Links between earthquake depths, lithosphere thickness and rheology on the continents
James Jackson  1@  , Dan Mckenzie, Keith Priestley, Alex Copley@
1 : University of Cambridge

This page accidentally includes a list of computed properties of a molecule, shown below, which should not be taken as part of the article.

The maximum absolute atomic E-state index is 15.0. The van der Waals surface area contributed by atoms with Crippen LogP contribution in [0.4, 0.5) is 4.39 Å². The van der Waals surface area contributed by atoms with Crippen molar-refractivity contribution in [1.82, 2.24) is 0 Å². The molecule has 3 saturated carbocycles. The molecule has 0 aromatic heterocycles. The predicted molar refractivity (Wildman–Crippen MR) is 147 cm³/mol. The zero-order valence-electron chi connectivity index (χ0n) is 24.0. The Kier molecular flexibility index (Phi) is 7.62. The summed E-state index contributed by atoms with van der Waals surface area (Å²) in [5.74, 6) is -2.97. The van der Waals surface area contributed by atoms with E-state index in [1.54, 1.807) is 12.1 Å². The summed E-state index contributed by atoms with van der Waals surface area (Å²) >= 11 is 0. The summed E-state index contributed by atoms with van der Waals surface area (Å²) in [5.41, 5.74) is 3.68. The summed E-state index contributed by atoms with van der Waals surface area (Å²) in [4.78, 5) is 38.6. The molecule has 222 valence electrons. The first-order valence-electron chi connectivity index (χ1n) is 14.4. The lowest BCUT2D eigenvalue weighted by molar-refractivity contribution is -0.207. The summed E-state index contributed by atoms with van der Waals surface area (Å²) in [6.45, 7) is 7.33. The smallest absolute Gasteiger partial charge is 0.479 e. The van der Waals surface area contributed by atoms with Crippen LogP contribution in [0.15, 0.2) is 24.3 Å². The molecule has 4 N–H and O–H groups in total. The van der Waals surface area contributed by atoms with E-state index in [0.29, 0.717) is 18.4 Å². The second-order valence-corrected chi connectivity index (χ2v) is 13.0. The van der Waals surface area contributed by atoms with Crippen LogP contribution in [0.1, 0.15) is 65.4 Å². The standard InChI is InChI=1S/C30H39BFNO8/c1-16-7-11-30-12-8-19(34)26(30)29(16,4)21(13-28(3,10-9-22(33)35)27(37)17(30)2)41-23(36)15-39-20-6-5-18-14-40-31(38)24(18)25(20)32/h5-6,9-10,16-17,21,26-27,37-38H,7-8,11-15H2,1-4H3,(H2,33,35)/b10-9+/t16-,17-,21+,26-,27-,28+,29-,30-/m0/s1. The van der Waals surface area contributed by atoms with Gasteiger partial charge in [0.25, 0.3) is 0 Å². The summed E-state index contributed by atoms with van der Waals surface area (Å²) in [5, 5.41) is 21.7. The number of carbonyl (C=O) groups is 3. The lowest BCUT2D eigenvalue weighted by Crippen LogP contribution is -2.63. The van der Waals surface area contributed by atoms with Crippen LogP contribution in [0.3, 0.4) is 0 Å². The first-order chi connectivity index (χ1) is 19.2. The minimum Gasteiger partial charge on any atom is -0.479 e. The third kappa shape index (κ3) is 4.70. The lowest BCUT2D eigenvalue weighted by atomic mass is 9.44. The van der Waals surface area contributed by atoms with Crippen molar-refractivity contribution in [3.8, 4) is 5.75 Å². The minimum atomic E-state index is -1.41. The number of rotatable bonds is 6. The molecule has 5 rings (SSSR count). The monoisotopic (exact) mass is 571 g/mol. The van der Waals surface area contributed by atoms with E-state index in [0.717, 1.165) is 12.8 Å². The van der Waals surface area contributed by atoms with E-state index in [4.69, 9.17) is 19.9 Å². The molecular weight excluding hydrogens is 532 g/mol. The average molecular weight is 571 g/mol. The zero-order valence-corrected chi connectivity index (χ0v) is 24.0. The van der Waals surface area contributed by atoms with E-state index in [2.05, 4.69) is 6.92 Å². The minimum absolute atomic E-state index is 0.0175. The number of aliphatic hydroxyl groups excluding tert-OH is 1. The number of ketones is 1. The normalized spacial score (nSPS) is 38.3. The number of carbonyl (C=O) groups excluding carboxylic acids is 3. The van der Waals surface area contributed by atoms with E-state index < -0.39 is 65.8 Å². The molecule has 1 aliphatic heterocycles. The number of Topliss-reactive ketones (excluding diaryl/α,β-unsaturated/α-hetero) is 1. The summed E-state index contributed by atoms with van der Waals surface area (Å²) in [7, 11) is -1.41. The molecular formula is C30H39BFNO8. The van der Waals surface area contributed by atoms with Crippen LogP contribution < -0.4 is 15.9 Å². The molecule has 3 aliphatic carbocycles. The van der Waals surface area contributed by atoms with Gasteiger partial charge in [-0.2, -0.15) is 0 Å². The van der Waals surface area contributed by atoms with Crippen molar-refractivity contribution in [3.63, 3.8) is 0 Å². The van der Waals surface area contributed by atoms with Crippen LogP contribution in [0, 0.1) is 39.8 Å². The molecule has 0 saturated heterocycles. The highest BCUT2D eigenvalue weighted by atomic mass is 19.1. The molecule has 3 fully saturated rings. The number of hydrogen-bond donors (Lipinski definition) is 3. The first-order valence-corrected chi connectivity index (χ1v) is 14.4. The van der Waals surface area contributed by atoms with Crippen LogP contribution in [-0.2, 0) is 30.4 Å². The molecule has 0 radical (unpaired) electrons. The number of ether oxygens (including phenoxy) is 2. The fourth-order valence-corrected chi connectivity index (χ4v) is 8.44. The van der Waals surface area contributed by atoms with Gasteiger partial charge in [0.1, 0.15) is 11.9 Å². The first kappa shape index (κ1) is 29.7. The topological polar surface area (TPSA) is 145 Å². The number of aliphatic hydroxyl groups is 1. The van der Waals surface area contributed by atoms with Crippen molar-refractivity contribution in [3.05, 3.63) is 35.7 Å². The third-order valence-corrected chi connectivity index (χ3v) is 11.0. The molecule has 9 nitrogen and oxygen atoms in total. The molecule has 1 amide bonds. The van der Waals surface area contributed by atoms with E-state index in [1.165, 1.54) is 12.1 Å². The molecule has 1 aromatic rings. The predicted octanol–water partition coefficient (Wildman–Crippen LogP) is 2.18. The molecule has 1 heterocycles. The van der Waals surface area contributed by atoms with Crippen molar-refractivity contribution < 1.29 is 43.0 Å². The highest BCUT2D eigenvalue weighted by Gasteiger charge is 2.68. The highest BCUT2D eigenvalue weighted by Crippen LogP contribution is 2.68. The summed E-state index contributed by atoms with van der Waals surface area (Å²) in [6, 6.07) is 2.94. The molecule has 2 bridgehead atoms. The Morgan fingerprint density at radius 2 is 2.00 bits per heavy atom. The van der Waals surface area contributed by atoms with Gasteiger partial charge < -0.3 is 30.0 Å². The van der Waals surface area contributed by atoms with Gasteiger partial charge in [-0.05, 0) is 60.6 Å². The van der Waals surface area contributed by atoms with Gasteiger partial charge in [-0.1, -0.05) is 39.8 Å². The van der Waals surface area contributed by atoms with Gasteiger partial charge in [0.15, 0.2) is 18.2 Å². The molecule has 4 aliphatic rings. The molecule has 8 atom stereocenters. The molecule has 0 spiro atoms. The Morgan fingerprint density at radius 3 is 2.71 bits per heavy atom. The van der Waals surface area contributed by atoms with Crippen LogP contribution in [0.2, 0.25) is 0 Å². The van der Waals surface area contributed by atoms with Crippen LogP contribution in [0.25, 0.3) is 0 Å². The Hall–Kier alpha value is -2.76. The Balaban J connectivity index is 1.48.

Over the last decade advances in earthquake seismology have allowed us to make increasingly detailed maps of the variations in lithosphere (plate) thickness on the continents. The variations are dramatic, with some places up to 300 km thick, and clearly relate to the geological history of the continents as well as their present-day deformation. Though the horizontal resolution of the maps is currently about 200 km, that is still sufficient to show that many features which are apparently isolated in the middle of continents, such as intracratonic basins, intraplate earthquakes and volcanism, are in fact either within or on the edge of thick lithosphere, and correlate also with variations in plate strength that control the scale of geological structures and stratigraphy. Where the lithosphere thickness is about 120 km or less earthquakes are generally confined to upper crustal material that is colder than about 350oC. On the edge of thick lithosphere, the entire crust may be seismogenic, with earthquakes sometimes extending into the uppermost mantle if the Moho is colder than 600oC; but generally the continental mantle is aseismic. In such regions, earthquakes in the lower crust at 400-600oC require the crust to be anhydrous (granulite facies) and are a useful guide or proxy to both composition and strength. These correlations have important implications for earthquakes in slowly deforming regions on the edge of continental shields or platforms, where the large seismogenic thickness can host very large earthquakes, as shown by historical and modern events and also by dramatic Holocene and late-Quaternary fault scarps.

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